Monday, February 25, 2008

The Monday Evening Wire. Just a Step Behind.
Episode 58 "Clarifications"


cb sez -- Hey there fans of the Wire and friends of VINYL, I'm sorry to say there won't be a recap this week. I did watch the episode, I did love it, but I found myself even more in love with the idea of watching next week's directly following, (something I wasnt able to do, although I did call all of my buddies with On Demand).

Therefore, next week's episode 59 write-up will include this week's as well. If you need to read someone's opinion about last night really bad, here you go. I also took a couple pics from him. Thanks for reading.



  1. Uncool. Visual spoilers.

  2. sorry anonymous. a day late on the regular TV watchers and a week on the _On Demanders_, figured it would be an unnecessary warning. whoops, cameron?

  3. I thought the same as Cuyler, anonymous. Apologies. For more spoilers and another thoughtful recap, go see the always entertaining Alan Sepinwall here.

    Boy was that a good episode or what? Rough, sad, but really great.

    Seeing Kenard with that cat was a bad sign. That whole sequence had me nervous. But I really dug how Omar spotted Dozerman and "Strawberry" (sorry) as cops from across the street. Maybe he heard their dialogue but, even if he did, that's some know-how. His death was fitting, however much it hurt, and however much it may be just as predictable as many other things in the David Simon worldview/writing scheme. But that's a dig. I don't want to denigrate how well directed that sequence was (so measured and quiet), how well acted that sequence was (calm and frazzled and fed up, tired), how well written that sequence was (so subtle). All in all this has to be one of the best episodes of all time on each of those levels. Even that early part of the Quantico scene was right on, if obvious. Really: Dominic West has been fantastic this season. His scene with Amy Ryan got to me.

    When I think of the "heroes" on this show the ones that stand above/ahead of the others are the men and women who hold themselves accountable for their actions. This will be the real test of McNulty's tragic arc, I think. Because the lasting image I have of Omar is that amazing sequence from season 3, after one of his crew was killed by the Barksdale ambush, and after burning his hand with a cigarette to numb his tears, Omar stands shirtless in a doorway apologizing to his boy and the fallen girl's lover. Man's got to have a code.

    Love that Lester shut up Clay Davis. Lester is so fucking cool. I hope McNulty absorbs the hit. It seems Lester is prepared for whatever but fuck me if it seems right to send him to jail for all his hard work. That's my whole problem with this show in miniature: what solution do you really propose? I mean, it seems kinda hopeless, and fruitless, this perpetual pilgrimage of the everyday, but even if a man's got a code, that doesn't mean he has any answers. But, regardless that pet peeve, I think what Simon and Burns are doing with this show is something special, indeed, if only for the fact that it employs so many black actors and gives voices and faces to something long willfully ignored with honesty: everyday hustling. That is, the vampirism of black street life. Not that I know much/anything about it beyond some hazy memories of batteries getting lobbed at my head and what media moguls allow me to see on television.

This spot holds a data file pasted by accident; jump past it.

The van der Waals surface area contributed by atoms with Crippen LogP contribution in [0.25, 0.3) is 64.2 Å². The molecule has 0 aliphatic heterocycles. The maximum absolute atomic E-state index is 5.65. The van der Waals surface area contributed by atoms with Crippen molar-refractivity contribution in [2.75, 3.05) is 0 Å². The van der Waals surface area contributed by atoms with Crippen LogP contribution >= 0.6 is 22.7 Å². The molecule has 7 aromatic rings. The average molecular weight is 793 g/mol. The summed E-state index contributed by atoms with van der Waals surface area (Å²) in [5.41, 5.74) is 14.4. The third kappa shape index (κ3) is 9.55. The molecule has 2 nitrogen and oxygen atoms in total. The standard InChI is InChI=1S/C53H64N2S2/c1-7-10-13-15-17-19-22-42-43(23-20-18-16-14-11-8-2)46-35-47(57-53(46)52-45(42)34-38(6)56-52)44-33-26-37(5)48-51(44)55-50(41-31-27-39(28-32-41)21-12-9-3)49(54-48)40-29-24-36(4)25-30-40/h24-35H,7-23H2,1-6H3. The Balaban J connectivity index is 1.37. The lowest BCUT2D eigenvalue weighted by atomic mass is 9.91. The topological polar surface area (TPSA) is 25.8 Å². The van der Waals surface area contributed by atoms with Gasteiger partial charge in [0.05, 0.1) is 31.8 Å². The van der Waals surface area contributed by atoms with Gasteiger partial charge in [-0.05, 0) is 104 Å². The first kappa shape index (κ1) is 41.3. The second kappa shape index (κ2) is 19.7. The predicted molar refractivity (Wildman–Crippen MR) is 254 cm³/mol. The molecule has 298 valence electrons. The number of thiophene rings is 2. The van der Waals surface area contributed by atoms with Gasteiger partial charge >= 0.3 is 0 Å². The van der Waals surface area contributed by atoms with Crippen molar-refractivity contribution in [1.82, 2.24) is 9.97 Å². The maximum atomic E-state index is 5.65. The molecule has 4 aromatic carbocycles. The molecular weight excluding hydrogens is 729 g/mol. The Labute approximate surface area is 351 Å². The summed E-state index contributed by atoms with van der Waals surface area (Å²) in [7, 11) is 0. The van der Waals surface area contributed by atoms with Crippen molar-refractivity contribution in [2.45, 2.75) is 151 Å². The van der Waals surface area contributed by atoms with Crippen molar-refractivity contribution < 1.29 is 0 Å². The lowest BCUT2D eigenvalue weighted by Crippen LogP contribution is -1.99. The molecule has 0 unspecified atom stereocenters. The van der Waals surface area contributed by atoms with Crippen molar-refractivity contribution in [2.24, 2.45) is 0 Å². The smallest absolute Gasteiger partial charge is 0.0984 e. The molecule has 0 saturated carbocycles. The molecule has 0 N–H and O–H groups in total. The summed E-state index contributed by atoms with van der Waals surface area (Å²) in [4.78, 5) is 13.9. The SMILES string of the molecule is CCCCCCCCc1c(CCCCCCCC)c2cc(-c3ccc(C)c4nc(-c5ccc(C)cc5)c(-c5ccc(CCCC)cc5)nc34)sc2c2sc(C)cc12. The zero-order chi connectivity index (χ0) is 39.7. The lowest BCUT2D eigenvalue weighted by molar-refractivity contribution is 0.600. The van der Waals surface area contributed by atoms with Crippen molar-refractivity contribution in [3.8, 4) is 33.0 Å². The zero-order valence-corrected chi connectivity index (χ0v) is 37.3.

But, hey, I've got some final editing to do. This is long enough. I look forward to your double-up, Kels-style, next week, Cuy.

    Better tip on out, detective. Indeed, indeed. Tippin out the cap, pourin back south, some liquid love to the ground and not my mouth. Big up yourself Michael K Williams. Big up yourself Omar. You'll be missed.

  4. Nice recap, Ry.

    I have been thinking how these episodes are written, how they practice a form of Irony I would re-dub Back Door Sentimentality.

    Example one: Omar's death, full of surface ironies, but underneath, almost corny in its impact.

    Example two: Omar's body in the morgue, misidentified at first. And when the correction is made? Not based on his street legend, but racial characteristics. He died unknown, 'unsung' as the ancient epic poets would say.

    Reminds me of something I once read by John Updike... "Since the New Testament, all story telling is about the inner lives of the unknown."

    True dat.